Tulsa far surpasses cities notorious for misconduct, such as Los Angeles, New York, Detroit and Philadelphia.
Tulsa, OK (PRWEB) May 31, 2011
It’s the 90th anniversary of the 1921 Tulsa Race Riot—the worst in our nation’s history—and now Tulsa has a new civil meltdown to deal with, according to "Misconduct City," an explosive new article from This Land Press.
The article explains how Tulsa’s court records are unpoliced and up for grabs, and suggests the DA’s office doesn’t feel obligated to report police brutality. The article also reveals that Tulsa’s misconduct complaints are currently five times the national average, based on a study from the National Police Misconduct Statistics and Reporting Project. It all spells mayhem at the Tulsa Police Department, which is currently embroiled in a large police corruption scandal.
In an exclusive investigative report, This Land staff reporter Joshua Kline reveals the deep dysfunction that has bred Tulsa’s current environment of police corruption. On Thursday, May 26, This Land released an online video of the police incident that accompanies the May 31 publication of “Misconduct City: A Culture of Chaos Revealed at the Tulsa Police Department”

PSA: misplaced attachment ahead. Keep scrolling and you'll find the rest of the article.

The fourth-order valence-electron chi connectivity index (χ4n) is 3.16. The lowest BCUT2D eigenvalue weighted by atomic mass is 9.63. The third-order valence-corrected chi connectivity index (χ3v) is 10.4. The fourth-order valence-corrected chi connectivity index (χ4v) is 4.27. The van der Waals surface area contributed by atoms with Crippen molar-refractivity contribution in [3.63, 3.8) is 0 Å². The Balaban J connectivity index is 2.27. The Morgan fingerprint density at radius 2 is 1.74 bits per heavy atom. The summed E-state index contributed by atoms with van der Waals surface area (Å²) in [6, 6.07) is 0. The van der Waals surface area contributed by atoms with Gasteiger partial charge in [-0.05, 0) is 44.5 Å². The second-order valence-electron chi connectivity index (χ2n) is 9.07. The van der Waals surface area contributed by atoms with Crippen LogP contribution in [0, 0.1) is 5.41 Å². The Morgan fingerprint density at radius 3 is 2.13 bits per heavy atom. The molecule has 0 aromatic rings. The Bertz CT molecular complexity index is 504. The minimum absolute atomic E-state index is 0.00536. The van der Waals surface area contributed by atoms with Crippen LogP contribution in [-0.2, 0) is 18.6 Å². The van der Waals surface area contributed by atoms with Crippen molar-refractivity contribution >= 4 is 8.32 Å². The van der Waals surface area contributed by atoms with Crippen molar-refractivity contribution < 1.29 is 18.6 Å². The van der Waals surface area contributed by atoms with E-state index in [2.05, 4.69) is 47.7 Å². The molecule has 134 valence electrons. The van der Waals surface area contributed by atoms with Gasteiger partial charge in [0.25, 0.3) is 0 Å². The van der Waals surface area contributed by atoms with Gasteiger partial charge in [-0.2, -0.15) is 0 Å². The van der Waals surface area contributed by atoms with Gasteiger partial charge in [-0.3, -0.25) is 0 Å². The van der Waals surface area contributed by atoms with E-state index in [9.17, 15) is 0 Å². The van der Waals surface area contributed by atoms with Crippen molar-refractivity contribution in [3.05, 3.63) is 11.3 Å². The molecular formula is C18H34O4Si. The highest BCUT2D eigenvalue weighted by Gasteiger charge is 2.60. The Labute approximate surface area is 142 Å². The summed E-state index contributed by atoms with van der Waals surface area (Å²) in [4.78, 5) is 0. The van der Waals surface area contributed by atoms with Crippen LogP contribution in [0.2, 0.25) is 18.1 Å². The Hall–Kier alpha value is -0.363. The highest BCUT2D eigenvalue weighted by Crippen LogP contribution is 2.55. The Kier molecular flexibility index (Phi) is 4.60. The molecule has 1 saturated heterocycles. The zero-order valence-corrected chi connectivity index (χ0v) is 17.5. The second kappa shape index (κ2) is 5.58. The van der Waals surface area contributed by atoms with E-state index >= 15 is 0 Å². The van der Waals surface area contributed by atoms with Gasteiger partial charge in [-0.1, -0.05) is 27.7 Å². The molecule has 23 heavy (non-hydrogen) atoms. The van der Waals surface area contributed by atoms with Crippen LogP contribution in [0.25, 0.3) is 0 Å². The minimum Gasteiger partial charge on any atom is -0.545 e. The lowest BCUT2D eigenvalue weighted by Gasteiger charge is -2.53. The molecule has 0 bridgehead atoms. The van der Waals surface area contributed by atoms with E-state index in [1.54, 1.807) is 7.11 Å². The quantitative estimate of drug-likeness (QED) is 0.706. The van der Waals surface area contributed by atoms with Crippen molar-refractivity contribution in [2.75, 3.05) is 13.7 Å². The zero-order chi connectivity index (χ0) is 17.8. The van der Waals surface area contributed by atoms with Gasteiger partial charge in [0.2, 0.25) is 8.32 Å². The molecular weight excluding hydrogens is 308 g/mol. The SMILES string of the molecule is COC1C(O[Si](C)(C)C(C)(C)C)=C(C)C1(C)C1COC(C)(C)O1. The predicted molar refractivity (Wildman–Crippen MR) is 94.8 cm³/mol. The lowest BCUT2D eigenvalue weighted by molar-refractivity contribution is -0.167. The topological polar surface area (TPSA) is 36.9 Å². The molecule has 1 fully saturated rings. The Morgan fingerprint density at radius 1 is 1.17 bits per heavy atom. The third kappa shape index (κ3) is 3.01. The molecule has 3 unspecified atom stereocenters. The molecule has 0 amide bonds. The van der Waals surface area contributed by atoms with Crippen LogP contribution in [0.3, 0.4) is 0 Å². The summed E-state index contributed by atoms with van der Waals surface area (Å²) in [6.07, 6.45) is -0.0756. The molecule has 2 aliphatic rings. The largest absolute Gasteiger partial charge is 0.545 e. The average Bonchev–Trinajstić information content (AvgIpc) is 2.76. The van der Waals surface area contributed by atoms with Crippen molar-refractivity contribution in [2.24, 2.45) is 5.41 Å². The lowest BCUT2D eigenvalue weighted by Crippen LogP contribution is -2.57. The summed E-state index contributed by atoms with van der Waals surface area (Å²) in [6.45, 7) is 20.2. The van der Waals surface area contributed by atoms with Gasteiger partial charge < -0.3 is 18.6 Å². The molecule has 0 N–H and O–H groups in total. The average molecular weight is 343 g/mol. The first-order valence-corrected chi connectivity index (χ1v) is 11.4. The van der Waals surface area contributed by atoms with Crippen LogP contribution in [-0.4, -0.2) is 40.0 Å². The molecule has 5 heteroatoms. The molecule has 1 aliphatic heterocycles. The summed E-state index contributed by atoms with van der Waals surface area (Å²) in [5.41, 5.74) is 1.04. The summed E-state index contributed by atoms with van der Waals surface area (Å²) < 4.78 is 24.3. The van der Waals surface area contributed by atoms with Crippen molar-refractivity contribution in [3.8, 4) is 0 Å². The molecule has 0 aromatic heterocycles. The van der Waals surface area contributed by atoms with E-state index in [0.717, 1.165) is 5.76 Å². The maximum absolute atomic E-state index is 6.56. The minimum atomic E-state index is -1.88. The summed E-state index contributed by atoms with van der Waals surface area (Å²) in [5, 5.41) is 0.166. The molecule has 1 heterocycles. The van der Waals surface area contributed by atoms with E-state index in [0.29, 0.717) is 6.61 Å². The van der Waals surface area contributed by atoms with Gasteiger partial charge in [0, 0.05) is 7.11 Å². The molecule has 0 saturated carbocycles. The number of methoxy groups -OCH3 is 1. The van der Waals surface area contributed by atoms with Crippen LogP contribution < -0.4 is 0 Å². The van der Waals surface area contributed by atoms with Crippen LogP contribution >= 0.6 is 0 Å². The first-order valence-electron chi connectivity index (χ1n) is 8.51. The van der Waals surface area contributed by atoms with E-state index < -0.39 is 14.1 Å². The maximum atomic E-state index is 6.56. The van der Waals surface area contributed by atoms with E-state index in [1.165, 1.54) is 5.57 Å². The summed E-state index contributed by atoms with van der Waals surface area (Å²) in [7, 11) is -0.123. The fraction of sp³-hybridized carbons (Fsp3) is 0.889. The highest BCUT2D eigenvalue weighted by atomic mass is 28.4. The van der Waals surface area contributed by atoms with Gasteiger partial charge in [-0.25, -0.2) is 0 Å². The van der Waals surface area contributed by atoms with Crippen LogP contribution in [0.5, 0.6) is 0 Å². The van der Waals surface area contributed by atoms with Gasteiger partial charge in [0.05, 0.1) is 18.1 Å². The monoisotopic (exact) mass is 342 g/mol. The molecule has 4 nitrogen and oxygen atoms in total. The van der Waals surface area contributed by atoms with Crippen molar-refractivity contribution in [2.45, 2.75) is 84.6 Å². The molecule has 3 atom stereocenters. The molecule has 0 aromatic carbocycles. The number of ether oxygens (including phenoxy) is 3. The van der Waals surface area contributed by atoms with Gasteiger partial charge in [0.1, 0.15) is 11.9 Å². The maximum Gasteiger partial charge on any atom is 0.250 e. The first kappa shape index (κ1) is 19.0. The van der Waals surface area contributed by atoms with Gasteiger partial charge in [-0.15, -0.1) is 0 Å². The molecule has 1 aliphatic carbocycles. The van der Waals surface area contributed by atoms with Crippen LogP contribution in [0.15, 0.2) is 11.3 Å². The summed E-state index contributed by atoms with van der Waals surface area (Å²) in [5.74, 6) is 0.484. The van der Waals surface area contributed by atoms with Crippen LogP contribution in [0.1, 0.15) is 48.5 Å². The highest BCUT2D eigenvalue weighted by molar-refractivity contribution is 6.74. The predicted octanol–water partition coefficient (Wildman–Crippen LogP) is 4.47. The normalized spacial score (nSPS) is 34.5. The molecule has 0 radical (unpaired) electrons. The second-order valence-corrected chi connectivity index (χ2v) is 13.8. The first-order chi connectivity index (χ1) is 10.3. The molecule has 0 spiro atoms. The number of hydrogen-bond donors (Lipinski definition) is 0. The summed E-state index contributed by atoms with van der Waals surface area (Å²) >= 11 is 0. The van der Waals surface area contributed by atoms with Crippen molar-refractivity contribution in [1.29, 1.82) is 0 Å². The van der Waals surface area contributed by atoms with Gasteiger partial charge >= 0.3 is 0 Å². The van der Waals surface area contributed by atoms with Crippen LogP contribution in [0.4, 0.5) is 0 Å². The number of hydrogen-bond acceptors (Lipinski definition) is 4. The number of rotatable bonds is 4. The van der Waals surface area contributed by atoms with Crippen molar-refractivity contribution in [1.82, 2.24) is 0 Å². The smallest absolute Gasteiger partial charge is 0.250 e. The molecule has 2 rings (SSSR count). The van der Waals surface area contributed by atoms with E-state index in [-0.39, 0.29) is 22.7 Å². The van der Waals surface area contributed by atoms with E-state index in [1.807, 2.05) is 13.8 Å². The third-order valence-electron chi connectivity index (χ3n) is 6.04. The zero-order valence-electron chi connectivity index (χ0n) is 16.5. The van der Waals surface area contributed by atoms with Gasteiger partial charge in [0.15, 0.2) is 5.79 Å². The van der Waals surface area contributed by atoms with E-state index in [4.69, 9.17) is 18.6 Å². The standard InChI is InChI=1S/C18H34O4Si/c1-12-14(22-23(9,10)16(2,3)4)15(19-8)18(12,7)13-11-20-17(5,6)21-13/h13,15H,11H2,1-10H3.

“On a per capita basis,” Kline writes, “Tulsa far surpasses cities notorious for misconduct, such as Los Angeles, New York, Detroit and Philadelphia.”
The article and the release of the video represent the first city-focused investigation of This Land Press, Oklahoma’s first New Media company. In March, the Columbia Journalism Review called This Land “the New Yorker with balls” for its daring reports that have garnered international interest. In July, This Land Press will launch its full range of new media coverage that will include video and audio to compliment its bi-weekly print edition.
Kline’s article, “Misconduct City,” is the first to:
- Reveal Tulsa’s high rate of police misconduct complaints
- Uncover the deep disarray of Tulsa’s court records
- Demonstrate that Tulsa’s DA office exacerbates the misconduct problem
In an accompany editorial, “The Seeds of Corruption,” This Land’s editor Michael Mason underscores the article’s importance in understanding the current TPD corruption scandal.
“The Tulsa Police Department is arguably the most embattled police force in the country,” Mason writes. “Rocked by a recent corruption scandal that has so far resulted in the dismissal or reduction of 32 criminal cases, at a taxpayer cost expected to run into the millions, the TPD is ensnared in an epic legal mess.”
Ultimately, “Misconduct City” posts a powerful portrait of a police force struggling to adequately deal with its problems.
(Note: This article refers to case #CF-2000-2768, State Of Oklahoma, Plaintiff, v. James Ricky Ezell III, Arthur Lee Bradley, Tyree Landon Walker, and Wilson Quinnon Duckett, in the Oklahoma State Courts Network).